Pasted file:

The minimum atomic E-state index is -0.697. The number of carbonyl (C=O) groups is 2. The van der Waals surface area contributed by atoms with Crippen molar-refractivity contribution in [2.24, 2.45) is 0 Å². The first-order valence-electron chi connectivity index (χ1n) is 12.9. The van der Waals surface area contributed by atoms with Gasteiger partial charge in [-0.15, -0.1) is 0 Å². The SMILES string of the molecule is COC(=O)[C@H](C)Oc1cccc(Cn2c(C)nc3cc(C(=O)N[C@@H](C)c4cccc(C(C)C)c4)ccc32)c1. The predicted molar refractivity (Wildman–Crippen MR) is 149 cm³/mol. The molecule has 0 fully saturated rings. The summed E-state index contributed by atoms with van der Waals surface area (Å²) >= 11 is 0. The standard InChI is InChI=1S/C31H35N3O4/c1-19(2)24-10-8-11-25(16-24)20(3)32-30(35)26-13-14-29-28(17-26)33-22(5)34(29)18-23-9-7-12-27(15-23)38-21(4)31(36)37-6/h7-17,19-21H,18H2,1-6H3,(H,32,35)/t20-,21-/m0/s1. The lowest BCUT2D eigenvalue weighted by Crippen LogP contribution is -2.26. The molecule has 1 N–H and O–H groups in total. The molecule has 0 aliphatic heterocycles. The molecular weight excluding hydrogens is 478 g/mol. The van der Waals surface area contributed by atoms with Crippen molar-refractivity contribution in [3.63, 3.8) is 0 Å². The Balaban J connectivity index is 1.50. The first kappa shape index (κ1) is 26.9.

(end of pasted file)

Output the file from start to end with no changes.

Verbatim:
The minimum atomic E-state index is -0.697. The number of carbonyl (C=O) groups is 2. The van der Waals surface area contributed by atoms with Crippen molar-refractivity contribution in [2.24, 2.45) is 0 Å². The first-order valence-electron chi connectivity index (χ1n) is 12.9. The van der Waals surface area contributed by atoms with Gasteiger partial charge in [-0.15, -0.1) is 0 Å². The SMILES string of the molecule is COC(=O)[C@H](C)Oc1cccc(Cn2c(C)nc3cc(C(=O)N[C@@H](C)c4cccc(C(C)C)c4)ccc32)c1. The predicted molar refractivity (Wildman–Crippen MR) is 149 cm³/mol. The molecule has 0 fully saturated rings. The summed E-state index contributed by atoms with van der Waals surface area (Å²) >= 11 is 0. The standard InChI is InChI=1S/C31H35N3O4/c1-19(2)24-10-8-11-25(16-24)20(3)32-30(35)26-13-14-29-28(17-26)33-22(5)34(29)18-23-9-7-12-27(15-23)38-21(4)31(36)37-6/h7-17,19-21H,18H2,1-6H3,(H,32,35)/t20-,21-/m0/s1. The lowest BCUT2D eigenvalue weighted by Crippen LogP contribution is -2.26. The molecule has 1 N–H and O–H groups in total. The molecule has 0 aliphatic heterocycles. The molecular weight excluding hydrogens is 478 g/mol. The van der Waals surface area contributed by atoms with Crippen molar-refractivity contribution in [3.63, 3.8) is 0 Å². The Balaban J connectivity index is 1.50. The first kappa shape index (κ1) is 26.9.